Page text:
• "Given Mr. Waugh’s narrative gifts and the melodramatics of the Wittgensteins’ story, this volume is never less than interesting. Although the book bogs down in the middle, its opening chapters are gripping, as Mr. Waugh deftly conjures the ambience of pre-World War I Vienna and recounts the early tragedies that would forever scar the House of Wittgenstein. (...) Mr. Waugh has written a lively, sometimes fascinating book, but one that lacks the emotional and psychological depth that he brought to his account of his own perplexing and uncommon family." - Michiko Kakutani, The New York Times

  • "Who better to chronicle such a clan than Alexander Waugh, himself the scion of a distinguished and colorful family ? In his previous book, Fathers and Sons, Waugh wrote with a fine comic touch about his grandfather Evelyn and his father, Auberon. Here he moves from a farcical to a tragic vein. Yet the Wittgensteins, for all their Sturm und Drang, can be as funny as the Waughs. (...) Ludwig may be the famous Wittgenstein today, but it’s the now forgotten Paul who looms largest in this book. (...) My only serious complaint about the book concerns Waugh’s glancing treatment of Ludwig Wittgenstein’s philo­sophical work." - Jim Holt, The New York Times Book Review

  • "I take notes in books for review and in this one I wrote ‘nuts’ 23 times. (...) If the Wittgensteins hadn’t been so rich, and if they hadn’t included the notorious Ludwig, admired by Bertrand Russell, who admitted he didn’t understand what this exotic Austrian was saying, I doubt if Alexander Waugh would have put in the enormous, meticulous effort involved in his comprehensively sourced book." - Jonathan Mirsky, The Spectator

  • "Waugh's history is assiduously researched and pacily written, at times to the point of being slangy. (...) Its chief virtue is that it pays due respect not merely to Paul Wittgenstein's talent and courage but to what earlier generations would have called his "gallantry" " - Kevin Jackson, Sunday Times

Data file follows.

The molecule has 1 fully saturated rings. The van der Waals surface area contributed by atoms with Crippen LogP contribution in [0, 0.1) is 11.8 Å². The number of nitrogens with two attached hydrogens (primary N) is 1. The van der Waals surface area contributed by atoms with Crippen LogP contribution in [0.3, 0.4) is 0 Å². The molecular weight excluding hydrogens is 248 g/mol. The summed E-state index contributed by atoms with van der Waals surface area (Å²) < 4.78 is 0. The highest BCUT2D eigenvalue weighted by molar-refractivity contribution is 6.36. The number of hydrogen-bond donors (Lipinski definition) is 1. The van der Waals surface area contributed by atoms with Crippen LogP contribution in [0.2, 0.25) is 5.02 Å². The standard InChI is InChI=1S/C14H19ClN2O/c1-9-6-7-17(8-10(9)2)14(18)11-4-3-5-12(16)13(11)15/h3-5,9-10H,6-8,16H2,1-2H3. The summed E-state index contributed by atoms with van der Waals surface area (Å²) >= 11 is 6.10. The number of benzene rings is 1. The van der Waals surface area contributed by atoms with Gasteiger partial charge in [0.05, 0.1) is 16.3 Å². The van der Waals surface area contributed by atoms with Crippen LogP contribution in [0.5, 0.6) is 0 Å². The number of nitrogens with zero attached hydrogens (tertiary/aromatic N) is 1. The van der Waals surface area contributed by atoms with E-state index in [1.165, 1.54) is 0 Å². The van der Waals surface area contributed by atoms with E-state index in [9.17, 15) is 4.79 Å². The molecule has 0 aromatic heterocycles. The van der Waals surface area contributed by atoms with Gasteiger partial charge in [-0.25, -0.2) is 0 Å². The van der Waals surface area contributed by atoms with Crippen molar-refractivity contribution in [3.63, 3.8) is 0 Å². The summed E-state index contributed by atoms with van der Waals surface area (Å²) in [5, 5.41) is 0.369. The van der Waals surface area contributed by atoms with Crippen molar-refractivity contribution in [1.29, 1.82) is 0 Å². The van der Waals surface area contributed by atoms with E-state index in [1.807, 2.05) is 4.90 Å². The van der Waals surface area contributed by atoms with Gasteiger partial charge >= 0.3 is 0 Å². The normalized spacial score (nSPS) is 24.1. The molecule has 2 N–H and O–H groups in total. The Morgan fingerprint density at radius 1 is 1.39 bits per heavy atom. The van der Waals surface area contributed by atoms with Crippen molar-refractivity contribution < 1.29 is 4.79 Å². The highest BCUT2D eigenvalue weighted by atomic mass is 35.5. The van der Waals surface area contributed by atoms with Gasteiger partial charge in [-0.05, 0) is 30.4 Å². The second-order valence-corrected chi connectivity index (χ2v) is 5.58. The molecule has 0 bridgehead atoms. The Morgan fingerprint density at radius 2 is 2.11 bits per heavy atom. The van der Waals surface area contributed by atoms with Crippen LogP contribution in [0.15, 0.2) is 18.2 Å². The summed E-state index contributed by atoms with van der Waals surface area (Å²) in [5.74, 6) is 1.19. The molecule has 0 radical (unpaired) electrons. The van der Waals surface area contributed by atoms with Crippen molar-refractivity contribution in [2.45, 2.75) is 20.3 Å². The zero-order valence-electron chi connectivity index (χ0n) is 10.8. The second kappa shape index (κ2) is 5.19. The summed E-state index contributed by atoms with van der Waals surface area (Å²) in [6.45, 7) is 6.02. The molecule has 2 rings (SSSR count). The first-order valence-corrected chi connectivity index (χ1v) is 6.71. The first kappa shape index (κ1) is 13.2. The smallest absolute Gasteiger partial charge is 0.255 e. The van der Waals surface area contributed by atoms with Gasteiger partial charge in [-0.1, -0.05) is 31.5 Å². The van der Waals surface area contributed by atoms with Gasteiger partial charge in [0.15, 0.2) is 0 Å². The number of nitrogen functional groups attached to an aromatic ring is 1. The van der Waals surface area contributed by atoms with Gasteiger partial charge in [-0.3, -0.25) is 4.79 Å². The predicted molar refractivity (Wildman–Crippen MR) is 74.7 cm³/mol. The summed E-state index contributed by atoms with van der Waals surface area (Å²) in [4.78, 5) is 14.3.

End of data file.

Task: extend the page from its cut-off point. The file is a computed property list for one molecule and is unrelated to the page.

• "Alexander Waugh's rich and wide-ranging study, The House of Wittgenstein, weaves together the stories of many of Ludwig's siblings and other relatives, but at its core is the biography of the pianist Paul Wittgenstein. (...) Much in this book, indeed, is the fruit of original research in archives and private collections; Waugh has done a masterly job, untangling a mass of financial and psychological complexities, while never over-encumbering the central, personal stories. His writing is brisk, confident and colourful, but without striving for effect, and the book is a pleasure to read." - Noel Malcolm, The Telegraph

  • "Up to this halfway point the book is captivating. Waugh has a taut and droll tone, reminiscent of the French books of Nancy Mitford. Then he throws it all away by letting himself be taken over by Paul Wittgenstein. Paul was a bore. So was Ludwig, of course, but at least he led to something beyond himself when he published Tractatus Logico-Philosophicus in 1921." - Duncan Fallowell, The Telegraph

  • "Alexander Waugh's grimly amusing The House of Wittgenstein shows how the family fortune was lost and how the family members themselves, despite instances of prodigious talent and accomplishment, found little happiness in their own lives or pleasure in their sibling relations. (...) The House of Wittgenstein is less a chronicle of lost riches than a study of personalities, and it shows us that qualities of brilliance and sensitivity are not by themselves enough to allow a family to survive the ravages of historical circumstance or simple bad judgment." - James F. Penrose, Wall Street Journal

Please note that these ratings solely represent the complete review's biased interpretation and subjective opinion of the actual reviews and do not claim to accurately reflect or represent the views of the reviewers. Similarly the illustrative quotes chosen here are merely those the complete review subjectively believes represent the tenor and judgment of the review as a whole. We acknowledge (and remind and warn you) that they may, in fact, be entirely unrepresentative of the actual reviews by any other measure.

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The House of Wittgenstein: Reviews: Ludwig Wittgenstein: Alexander Waugh: Other books about Ludwig Wittgenstein under review: Other books of interest under review:

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About the Author:

       Alexander Waugh is a British author.